Ouch: September’s Market Correction Hurt
In theory, investors understand that stock market corrections are part of the investing process. But experiencing a setback—like the one we’ve witnessed in the past four weeks—can raise a lot of shoulda, woulda, coulda questions.
From its intraday high on September 2 to its intraday low September 23, the Standard & Poor’s 500 Index dropped more than 10%. The Nasdaq Composite dropped as much as 14% as technology stocks bore the brunt of the selling.1
Should I have done something differently? Would I do it again? Could I avoid this part of the investing process?
These are natural questions, in hindsight.
During the four-week stretch, it’s important to remember the market grappled with several big-picture issues. Hopes for an additional fiscal stimulus faded as legislators appeared deadlocked. And investors learned that the Federal Reserve plans to keep short-term interest rates low for an extended period of time.
The Fed signaled that interest rates would not be increased “until labor market conditions have reached levels consistent with the committee's assessments of maximum employment and inflation has risen to 2% and is on track to moderately exceed 2% for some time.” Some don’t see this happening until 2023.2
Keep in mind that investing involves risks, and investment decisions should be based on your own goals, time horizon, and tolerance for risk. The return and principal value of investments will fluctuate as market conditions change. When sold, investments may be worth more or less than their original cost.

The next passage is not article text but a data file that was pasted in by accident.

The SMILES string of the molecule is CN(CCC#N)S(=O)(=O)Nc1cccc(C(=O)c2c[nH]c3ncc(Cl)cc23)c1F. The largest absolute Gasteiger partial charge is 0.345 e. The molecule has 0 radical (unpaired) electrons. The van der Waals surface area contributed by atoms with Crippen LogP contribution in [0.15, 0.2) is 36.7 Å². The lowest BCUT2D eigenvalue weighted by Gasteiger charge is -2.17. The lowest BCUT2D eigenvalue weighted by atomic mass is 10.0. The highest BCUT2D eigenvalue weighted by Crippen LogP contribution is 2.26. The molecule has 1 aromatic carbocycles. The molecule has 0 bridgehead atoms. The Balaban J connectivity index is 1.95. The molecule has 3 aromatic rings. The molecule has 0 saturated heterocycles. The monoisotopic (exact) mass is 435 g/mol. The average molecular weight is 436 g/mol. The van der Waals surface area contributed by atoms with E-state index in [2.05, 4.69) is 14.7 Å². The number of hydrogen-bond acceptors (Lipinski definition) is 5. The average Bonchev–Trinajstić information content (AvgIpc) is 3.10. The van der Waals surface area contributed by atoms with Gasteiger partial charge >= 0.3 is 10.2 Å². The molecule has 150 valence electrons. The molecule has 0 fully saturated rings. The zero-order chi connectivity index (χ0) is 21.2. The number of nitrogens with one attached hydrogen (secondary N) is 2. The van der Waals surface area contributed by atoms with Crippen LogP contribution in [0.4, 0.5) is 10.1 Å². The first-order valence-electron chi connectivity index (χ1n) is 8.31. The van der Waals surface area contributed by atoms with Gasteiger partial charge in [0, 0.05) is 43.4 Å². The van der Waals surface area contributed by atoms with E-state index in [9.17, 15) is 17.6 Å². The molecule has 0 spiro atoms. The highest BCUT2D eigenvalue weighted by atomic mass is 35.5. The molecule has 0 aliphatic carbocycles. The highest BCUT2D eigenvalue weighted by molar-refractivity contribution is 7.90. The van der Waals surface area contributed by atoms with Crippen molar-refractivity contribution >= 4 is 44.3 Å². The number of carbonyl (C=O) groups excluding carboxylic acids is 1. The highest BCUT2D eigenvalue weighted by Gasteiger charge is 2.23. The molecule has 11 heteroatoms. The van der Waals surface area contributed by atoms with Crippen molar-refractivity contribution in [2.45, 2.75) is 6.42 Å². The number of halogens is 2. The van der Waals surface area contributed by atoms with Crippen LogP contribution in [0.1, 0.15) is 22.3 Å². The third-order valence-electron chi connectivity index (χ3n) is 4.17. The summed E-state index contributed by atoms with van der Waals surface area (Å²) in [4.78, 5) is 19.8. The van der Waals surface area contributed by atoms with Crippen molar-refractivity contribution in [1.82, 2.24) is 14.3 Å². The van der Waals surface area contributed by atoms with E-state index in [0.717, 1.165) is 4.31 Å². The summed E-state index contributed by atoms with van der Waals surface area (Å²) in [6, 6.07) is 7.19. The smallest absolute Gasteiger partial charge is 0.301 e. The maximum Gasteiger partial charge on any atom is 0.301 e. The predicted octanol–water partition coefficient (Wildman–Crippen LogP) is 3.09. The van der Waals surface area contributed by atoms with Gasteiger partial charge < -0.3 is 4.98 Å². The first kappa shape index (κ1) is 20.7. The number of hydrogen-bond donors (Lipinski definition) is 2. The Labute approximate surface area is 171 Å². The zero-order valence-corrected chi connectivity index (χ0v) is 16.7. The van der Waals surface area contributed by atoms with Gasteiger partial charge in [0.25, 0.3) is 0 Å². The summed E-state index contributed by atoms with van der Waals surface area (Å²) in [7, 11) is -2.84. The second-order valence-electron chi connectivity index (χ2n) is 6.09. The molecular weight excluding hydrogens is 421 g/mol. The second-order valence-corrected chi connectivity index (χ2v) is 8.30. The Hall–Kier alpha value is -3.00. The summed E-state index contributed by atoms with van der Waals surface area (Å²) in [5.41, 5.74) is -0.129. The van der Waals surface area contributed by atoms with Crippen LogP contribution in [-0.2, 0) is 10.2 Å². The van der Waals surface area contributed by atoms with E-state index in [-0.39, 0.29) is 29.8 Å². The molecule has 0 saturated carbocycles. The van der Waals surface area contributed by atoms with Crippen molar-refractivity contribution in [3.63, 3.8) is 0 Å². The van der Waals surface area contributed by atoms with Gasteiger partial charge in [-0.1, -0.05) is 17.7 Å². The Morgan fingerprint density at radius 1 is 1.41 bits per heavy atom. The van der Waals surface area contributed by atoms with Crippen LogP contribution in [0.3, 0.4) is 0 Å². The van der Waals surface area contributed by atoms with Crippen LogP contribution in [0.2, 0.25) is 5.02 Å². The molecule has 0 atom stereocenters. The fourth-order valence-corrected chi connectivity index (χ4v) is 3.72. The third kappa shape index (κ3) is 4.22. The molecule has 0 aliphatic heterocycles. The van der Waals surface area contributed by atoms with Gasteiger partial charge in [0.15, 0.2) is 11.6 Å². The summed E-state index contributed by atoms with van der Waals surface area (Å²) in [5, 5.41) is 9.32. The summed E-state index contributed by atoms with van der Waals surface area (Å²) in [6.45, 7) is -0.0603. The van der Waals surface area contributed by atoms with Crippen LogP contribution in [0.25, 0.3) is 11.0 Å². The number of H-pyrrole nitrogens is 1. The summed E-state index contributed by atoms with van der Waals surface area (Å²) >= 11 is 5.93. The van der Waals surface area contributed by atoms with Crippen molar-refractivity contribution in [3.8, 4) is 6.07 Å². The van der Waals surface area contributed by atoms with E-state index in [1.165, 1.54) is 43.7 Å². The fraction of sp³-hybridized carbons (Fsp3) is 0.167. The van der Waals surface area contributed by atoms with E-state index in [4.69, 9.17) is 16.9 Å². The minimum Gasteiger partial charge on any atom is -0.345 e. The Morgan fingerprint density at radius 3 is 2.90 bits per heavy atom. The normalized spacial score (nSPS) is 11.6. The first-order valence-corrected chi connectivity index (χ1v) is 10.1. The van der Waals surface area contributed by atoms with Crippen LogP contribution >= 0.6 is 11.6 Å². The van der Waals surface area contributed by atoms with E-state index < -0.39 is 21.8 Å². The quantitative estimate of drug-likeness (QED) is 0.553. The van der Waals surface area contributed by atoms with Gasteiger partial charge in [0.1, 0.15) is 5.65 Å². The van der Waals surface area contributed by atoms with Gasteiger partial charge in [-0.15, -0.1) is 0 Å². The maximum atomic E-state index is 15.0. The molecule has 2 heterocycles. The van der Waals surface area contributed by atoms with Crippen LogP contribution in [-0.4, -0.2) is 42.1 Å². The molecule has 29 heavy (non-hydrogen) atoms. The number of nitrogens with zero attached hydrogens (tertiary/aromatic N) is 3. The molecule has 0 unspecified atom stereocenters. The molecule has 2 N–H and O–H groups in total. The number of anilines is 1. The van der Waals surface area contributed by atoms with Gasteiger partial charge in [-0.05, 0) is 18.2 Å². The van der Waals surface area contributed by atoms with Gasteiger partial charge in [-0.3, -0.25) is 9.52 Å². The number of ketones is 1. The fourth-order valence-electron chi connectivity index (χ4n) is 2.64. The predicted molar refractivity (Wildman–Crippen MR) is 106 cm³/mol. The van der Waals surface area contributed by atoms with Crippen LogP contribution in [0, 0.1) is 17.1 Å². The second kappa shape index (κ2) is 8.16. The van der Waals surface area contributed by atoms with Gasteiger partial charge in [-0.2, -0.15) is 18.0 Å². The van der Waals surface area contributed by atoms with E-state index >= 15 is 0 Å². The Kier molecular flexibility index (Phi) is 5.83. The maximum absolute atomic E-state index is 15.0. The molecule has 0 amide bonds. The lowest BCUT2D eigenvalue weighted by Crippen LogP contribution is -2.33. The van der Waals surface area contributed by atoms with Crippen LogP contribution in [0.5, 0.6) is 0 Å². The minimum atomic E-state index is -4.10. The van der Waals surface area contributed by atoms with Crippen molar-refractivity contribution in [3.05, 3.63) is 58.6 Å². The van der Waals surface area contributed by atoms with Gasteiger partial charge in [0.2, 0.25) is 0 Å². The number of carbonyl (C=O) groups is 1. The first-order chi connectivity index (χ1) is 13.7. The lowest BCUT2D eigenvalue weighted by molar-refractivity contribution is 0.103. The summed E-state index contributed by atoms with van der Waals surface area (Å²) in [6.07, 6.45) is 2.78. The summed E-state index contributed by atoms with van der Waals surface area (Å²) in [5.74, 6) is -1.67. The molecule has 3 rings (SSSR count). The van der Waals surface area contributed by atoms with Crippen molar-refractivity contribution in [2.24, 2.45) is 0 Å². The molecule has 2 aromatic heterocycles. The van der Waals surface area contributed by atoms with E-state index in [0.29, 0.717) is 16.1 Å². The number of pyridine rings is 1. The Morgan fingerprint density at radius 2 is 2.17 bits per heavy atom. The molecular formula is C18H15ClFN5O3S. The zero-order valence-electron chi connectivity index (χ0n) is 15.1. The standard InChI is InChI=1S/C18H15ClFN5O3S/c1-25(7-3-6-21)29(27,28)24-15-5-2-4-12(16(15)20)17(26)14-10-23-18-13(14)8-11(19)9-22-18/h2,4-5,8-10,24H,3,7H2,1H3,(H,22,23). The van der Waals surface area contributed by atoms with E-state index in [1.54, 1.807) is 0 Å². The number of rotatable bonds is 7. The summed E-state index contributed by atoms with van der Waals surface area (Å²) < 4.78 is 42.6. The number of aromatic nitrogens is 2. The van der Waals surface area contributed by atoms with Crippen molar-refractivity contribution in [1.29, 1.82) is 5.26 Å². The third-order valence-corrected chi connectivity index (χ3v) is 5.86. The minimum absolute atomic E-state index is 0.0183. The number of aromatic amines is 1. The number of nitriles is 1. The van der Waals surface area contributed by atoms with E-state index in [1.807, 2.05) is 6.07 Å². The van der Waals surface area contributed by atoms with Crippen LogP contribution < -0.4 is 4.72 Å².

For some investors, stock market corrections can feel like the “start of something bigger.” Or they can feel like “it’s different this time.” If you’re concerned about the recent market volatility, give us a call. We’d like to hear what’s on your mind.
This material was prepared by MarketingPro, Inc., and does not necessarily represent the views of the presenting party, nor their affiliates. This information has been derived from sources believed to be accurate. Please note - investing involves risk, and past performance is no guarantee of future results. The publisher is not engaged in rendering legal, accounting or other professional services. If assistance is needed, the reader is advised to engage the services of a competent professional. This information should not be construed as investment, tax or legal advice and may not be relied on for the purpose of avoiding any Federal tax penalty. This is neither a solicitation nor recommendation to purchase or sell any investment or insurance product or service, and should not be relied upon as such. All indices are unmanaged and are not illustrative of any particular investment.
1. CNBC.com, September 26, 2020
2. The Wall Street Journal, September 16, 2020